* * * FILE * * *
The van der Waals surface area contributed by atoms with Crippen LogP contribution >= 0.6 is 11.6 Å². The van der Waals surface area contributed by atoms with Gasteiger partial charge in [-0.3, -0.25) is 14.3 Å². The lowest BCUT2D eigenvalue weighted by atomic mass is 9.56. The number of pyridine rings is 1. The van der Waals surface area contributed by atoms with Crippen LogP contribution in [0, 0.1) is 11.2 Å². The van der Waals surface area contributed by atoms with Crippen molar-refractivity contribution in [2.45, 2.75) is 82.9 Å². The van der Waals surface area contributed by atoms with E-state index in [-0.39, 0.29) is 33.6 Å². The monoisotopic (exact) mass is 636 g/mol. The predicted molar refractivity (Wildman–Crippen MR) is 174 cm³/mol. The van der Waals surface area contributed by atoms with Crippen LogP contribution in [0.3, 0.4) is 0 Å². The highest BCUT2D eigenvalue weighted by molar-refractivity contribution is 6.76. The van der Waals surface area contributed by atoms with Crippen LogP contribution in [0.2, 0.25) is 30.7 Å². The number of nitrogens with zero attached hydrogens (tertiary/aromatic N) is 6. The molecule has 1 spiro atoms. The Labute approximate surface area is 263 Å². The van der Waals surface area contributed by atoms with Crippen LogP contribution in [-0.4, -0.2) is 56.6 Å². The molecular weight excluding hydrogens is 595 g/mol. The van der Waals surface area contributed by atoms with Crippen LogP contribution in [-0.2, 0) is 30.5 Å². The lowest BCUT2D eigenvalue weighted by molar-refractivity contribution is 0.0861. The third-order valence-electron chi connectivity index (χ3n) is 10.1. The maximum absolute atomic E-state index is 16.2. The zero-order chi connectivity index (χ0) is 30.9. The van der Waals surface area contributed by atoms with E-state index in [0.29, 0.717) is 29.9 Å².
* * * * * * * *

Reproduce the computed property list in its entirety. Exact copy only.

The van der Waals surface area contributed by atoms with Crippen LogP contribution >= 0.6 is 11.6 Å². The van der Waals surface area contributed by atoms with Gasteiger partial charge in [-0.3, -0.25) is 14.3 Å². The lowest BCUT2D eigenvalue weighted by atomic mass is 9.56. The number of pyridine rings is 1. The van der Waals surface area contributed by atoms with Crippen LogP contribution in [0, 0.1) is 11.2 Å². The van der Waals surface area contributed by atoms with Crippen molar-refractivity contribution in [2.45, 2.75) is 82.9 Å². The van der Waals surface area contributed by atoms with E-state index in [-0.39, 0.29) is 33.6 Å². The monoisotopic (exact) mass is 636 g/mol. The predicted molar refractivity (Wildman–Crippen MR) is 174 cm³/mol. The van der Waals surface area contributed by atoms with Crippen LogP contribution in [0.3, 0.4) is 0 Å². The highest BCUT2D eigenvalue weighted by molar-refractivity contribution is 6.76. The van der Waals surface area contributed by atoms with Crippen LogP contribution in [0.2, 0.25) is 30.7 Å². The number of nitrogens with zero attached hydrogens (tertiary/aromatic N) is 6. The molecule has 1 spiro atoms. The Labute approximate surface area is 263 Å². The van der Waals surface area contributed by atoms with Crippen LogP contribution in [-0.4, -0.2) is 56.6 Å². The molecular weight excluding hydrogens is 595 g/mol. The van der Waals surface area contributed by atoms with Crippen LogP contribution in [-0.2, 0) is 30.5 Å². The lowest BCUT2D eigenvalue weighted by molar-refractivity contribution is 0.0861. The third-order valence-electron chi connectivity index (χ3n) is 10.1. The maximum absolute atomic E-state index is 16.2. The zero-order chi connectivity index (χ0) is 30.9. The van der Waals surface area contributed by atoms with E-state index in [0.29, 0.717) is 29.9 Å².